The State of Narragansett Bay and its Watershed
We’ve been asked: Isn’t the Bay saved already? The answer isn’t so cut-and-dry. In fact, the Bay is so much cleaner than it once was. And, it’s not as clean as it could, or should, be. What’s more, while many former threats, such as industrial factory waste, have been remedied, new and more complex threats are emerging. Skeptics may ask: how do we know?
Beginning in 2014, the Narragansett Bay Estuary Program brought together more than 50 environmental practitioners from universities, state and federal agencies, nonprofit and for-profit organizations in Massachusetts and Rhode Island to collaboratively produce the 2017 State of Narragansett Bay and Its Watershed report. This robust and well-rounded collective of experts gathered and analyzed the best available data and put together a comprehensive, 500-page technical report on the status and trends in 24 topic areas that describe the conditions of the Bay and watershed and the stressors that threaten them.
The findings in the 2017 State of Narragansett Bay and Its Watershed report offer a new and unique understanding of the changing conditions in this important region. The incredible value of the report is that agencies, organizations, and individuals can use this information in their decision-making to ensure that the benefits provided by the Bay and watershed are sustained and enhanced for future generations.
The Good News
The water in the Bay is getting cleaner. Over the past several decades, major investments in wastewater facilities and restrictions on harmful chemicals have paid off in a dramatic drop in pollution. Discharges of bacteria, often from human and animal waste, excessive nutrients that lead to insufficient oxygen for marine life, and such legacy toxic pollutants as metals, PCBs, and pesticides have declined.
Scientists are tracking changes in the ecosystem after recent reductions in pollution from wastewater treatment facilities. Scientists are looking at biology, chemistry, and physics to understand how nutrient reductions are impacting our ecosystem. Additionally, research is looking at the cause of lower dissolved oxygen concentrations and how the fish populations are changing.
Conditions vary greatly among places in the Bay and watershed, generally improving with distance from urban areas. But, urbanized areas are expanding. This spreading of the human population has spurred changes in land use, including loss of forests, that negatively affect rivers and the Bay. Conditions in the Bay also improve with distance from the Providence, Fall River and other highly urbanized areas.
Major Stressors Current Threatening Progress
Climate change shifts. Decades of scientific data show that local air and water temperatures have warmed, rainfall has increased in volume and intensity, and sea level has risen. These changes are already happening and will continue into the future. Rising temperatures and increased rainfall stresses local stormwater systems, negatively affects human health and may change the species that inhabit the Bay and freshwaters. By understanding these changes, we can make better decisions and implement better policies to help protect land, communities, and infrastructure.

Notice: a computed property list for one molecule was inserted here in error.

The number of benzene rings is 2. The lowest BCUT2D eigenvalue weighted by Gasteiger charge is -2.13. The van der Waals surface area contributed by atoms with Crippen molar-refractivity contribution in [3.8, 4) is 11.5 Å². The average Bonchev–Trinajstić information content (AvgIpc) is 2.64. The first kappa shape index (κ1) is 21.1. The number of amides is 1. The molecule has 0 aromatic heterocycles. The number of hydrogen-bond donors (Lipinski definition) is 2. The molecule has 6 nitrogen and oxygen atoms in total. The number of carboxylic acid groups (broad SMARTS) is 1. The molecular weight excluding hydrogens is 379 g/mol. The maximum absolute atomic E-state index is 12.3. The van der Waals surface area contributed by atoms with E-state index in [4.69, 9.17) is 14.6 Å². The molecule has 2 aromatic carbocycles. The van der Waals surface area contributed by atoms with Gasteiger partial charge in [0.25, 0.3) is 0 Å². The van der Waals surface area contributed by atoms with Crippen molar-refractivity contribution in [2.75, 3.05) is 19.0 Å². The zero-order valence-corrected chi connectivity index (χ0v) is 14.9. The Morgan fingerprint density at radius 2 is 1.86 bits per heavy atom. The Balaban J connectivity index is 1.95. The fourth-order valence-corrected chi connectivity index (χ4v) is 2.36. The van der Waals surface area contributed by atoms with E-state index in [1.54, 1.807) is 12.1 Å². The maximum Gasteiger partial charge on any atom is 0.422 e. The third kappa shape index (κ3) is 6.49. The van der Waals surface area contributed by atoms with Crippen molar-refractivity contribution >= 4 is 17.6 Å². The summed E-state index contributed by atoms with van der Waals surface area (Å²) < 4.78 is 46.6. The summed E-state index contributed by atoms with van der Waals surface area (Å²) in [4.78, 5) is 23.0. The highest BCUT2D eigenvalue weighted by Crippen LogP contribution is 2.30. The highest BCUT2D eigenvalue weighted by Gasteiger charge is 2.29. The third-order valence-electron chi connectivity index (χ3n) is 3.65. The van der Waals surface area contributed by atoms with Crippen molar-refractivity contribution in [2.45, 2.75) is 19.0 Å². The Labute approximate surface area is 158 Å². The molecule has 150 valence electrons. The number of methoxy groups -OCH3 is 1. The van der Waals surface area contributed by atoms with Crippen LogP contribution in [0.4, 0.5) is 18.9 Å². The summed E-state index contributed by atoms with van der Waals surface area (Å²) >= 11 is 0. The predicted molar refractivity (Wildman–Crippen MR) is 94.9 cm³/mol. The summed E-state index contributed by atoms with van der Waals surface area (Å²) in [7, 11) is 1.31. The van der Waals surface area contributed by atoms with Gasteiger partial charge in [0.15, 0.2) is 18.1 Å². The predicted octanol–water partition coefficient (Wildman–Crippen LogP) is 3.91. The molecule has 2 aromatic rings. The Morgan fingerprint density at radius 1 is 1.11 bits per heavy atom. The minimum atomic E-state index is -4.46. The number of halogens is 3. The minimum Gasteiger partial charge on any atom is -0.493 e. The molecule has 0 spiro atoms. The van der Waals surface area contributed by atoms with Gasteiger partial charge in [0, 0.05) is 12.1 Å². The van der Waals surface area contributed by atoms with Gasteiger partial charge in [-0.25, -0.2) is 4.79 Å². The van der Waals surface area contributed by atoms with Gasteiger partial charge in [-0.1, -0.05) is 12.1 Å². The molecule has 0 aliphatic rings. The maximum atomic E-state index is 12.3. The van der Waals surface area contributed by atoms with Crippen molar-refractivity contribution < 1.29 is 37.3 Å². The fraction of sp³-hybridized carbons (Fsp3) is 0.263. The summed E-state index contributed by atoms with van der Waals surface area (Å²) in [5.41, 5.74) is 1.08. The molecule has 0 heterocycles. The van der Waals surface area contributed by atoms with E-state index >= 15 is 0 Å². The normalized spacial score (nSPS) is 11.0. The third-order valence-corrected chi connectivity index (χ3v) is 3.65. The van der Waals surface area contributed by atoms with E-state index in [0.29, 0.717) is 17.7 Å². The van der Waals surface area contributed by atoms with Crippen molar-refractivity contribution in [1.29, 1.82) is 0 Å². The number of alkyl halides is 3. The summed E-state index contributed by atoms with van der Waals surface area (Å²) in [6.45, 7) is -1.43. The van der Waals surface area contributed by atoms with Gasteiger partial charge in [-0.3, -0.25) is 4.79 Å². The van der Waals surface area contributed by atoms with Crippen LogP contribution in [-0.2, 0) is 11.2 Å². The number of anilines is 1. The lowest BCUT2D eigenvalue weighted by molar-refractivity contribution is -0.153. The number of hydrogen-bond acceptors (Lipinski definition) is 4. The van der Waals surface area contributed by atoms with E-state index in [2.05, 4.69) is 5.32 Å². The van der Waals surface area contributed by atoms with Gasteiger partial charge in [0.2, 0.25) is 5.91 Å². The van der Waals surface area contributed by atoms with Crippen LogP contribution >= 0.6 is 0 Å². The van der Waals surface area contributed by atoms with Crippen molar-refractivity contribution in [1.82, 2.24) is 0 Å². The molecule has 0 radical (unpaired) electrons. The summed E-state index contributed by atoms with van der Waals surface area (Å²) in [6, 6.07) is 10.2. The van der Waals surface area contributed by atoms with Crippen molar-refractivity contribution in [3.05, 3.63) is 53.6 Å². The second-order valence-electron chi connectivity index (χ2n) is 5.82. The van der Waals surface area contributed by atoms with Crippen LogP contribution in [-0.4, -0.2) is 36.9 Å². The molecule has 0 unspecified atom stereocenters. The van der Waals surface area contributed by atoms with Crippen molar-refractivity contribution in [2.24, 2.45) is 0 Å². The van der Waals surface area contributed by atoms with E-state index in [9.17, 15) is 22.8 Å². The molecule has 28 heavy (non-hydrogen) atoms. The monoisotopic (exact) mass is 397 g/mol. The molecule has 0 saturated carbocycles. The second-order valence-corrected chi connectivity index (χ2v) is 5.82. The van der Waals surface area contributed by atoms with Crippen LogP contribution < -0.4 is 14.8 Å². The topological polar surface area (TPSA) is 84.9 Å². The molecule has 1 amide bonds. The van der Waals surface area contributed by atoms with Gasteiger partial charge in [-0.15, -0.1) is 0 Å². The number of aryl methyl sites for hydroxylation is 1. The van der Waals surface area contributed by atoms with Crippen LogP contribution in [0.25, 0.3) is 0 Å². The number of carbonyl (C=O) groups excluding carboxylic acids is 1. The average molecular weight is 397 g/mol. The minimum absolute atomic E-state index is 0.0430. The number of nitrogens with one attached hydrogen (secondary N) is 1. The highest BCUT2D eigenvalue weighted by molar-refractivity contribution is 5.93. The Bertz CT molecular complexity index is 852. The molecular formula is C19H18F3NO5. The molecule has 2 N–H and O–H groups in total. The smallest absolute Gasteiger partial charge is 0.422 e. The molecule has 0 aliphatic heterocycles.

Sea level rise is stressing low-lying areas— particularly developed areas where people live and work. Additionally, salt marshes are drowning in place and have little room to retreat to higher ground. Salt marshes play important roles in the ecosystem by providing shelter, nurseries, and feeding grounds for fish and shellfish and protection from storms and flooding for coastal communities. Sea level rise will bring more frequent flooding to low-lying coastal areas which could displace homes, roads and coastal habitats.
Urbanization. Population has increased over the last 20 years. People are spreading out, moving to more rural areas. Urban areas are expanding at the expense of forested lands. Demands for infrastructure such as roads, waste management, and power lines have increased, and habitat has been fragmented. More urbanized areas mean more impervious surfaces such as roads and buildings which can lead to warmer temperatures, more polluted runoff into waterways, and less natural habitat for animals.
Degradation of water quality. Significant advances in stormwater management, wastewater infrastructure, and policies aimed at reducing pollution have improved water quality significantly. However, water quality is still under threat from emerging contaminants, polluted runoff and climate change. High nutrient levels lead to low dissolved oxygen, which threatens fish and shellfish and can cause significant loss of life. Additionally, emerging contaminants such as personal care products and medications have unknown impacts on the natural ecosystem.